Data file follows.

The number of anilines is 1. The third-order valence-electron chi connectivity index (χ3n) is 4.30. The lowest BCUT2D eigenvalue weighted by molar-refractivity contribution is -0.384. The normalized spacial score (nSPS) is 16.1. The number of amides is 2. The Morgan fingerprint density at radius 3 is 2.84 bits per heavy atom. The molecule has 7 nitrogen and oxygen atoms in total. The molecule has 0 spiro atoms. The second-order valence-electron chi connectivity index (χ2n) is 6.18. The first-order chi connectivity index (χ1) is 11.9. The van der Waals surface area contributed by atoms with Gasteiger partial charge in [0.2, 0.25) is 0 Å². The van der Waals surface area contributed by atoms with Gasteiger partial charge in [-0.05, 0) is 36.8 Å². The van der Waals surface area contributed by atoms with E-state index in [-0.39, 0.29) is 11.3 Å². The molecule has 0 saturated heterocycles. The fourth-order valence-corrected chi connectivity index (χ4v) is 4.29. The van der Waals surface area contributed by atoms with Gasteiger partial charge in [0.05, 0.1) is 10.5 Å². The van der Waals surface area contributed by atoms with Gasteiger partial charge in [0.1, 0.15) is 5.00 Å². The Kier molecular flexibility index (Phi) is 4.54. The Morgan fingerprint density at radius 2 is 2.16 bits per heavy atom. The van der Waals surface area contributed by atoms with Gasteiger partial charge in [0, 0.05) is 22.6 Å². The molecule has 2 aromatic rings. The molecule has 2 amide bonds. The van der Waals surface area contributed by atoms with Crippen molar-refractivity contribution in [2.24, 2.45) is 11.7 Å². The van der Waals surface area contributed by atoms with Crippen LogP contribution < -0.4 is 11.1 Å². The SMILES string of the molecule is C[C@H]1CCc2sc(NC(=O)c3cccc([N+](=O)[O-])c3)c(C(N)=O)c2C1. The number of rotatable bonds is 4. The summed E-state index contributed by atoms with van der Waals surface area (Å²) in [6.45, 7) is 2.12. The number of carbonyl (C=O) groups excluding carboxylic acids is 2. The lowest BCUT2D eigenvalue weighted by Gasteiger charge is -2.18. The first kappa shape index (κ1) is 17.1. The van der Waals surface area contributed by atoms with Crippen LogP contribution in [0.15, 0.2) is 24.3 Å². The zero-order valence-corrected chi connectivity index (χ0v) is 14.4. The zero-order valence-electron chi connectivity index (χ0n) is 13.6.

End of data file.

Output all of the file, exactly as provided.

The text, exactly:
The number of anilines is 1. The third-order valence-electron chi connectivity index (χ3n) is 4.30. The lowest BCUT2D eigenvalue weighted by molar-refractivity contribution is -0.384. The normalized spacial score (nSPS) is 16.1. The number of amides is 2. The Morgan fingerprint density at radius 3 is 2.84 bits per heavy atom. The molecule has 7 nitrogen and oxygen atoms in total. The molecule has 0 spiro atoms. The second-order valence-electron chi connectivity index (χ2n) is 6.18. The first-order chi connectivity index (χ1) is 11.9. The van der Waals surface area contributed by atoms with Gasteiger partial charge in [0.2, 0.25) is 0 Å². The van der Waals surface area contributed by atoms with Gasteiger partial charge in [-0.05, 0) is 36.8 Å². The van der Waals surface area contributed by atoms with E-state index in [-0.39, 0.29) is 11.3 Å². The molecule has 0 saturated heterocycles. The fourth-order valence-corrected chi connectivity index (χ4v) is 4.29. The van der Waals surface area contributed by atoms with Gasteiger partial charge in [0.05, 0.1) is 10.5 Å². The van der Waals surface area contributed by atoms with Gasteiger partial charge in [0.1, 0.15) is 5.00 Å². The Kier molecular flexibility index (Phi) is 4.54. The Morgan fingerprint density at radius 2 is 2.16 bits per heavy atom. The van der Waals surface area contributed by atoms with Gasteiger partial charge in [0, 0.05) is 22.6 Å². The molecule has 2 aromatic rings. The molecule has 2 amide bonds. The van der Waals surface area contributed by atoms with Crippen molar-refractivity contribution in [2.24, 2.45) is 11.7 Å². The van der Waals surface area contributed by atoms with Crippen LogP contribution < -0.4 is 11.1 Å². The SMILES string of the molecule is C[C@H]1CCc2sc(NC(=O)c3cccc([N+](=O)[O-])c3)c(C(N)=O)c2C1. The number of rotatable bonds is 4. The summed E-state index contributed by atoms with van der Waals surface area (Å²) in [6.45, 7) is 2.12. The number of carbonyl (C=O) groups excluding carboxylic acids is 2. The lowest BCUT2D eigenvalue weighted by Gasteiger charge is -2.18. The first kappa shape index (κ1) is 17.1. The van der Waals surface area contributed by atoms with Crippen LogP contribution in [0.15, 0.2) is 24.3 Å². The zero-order valence-corrected chi connectivity index (χ0v) is 14.4. The zero-order valence-electron chi connectivity index (χ0n) is 13.6.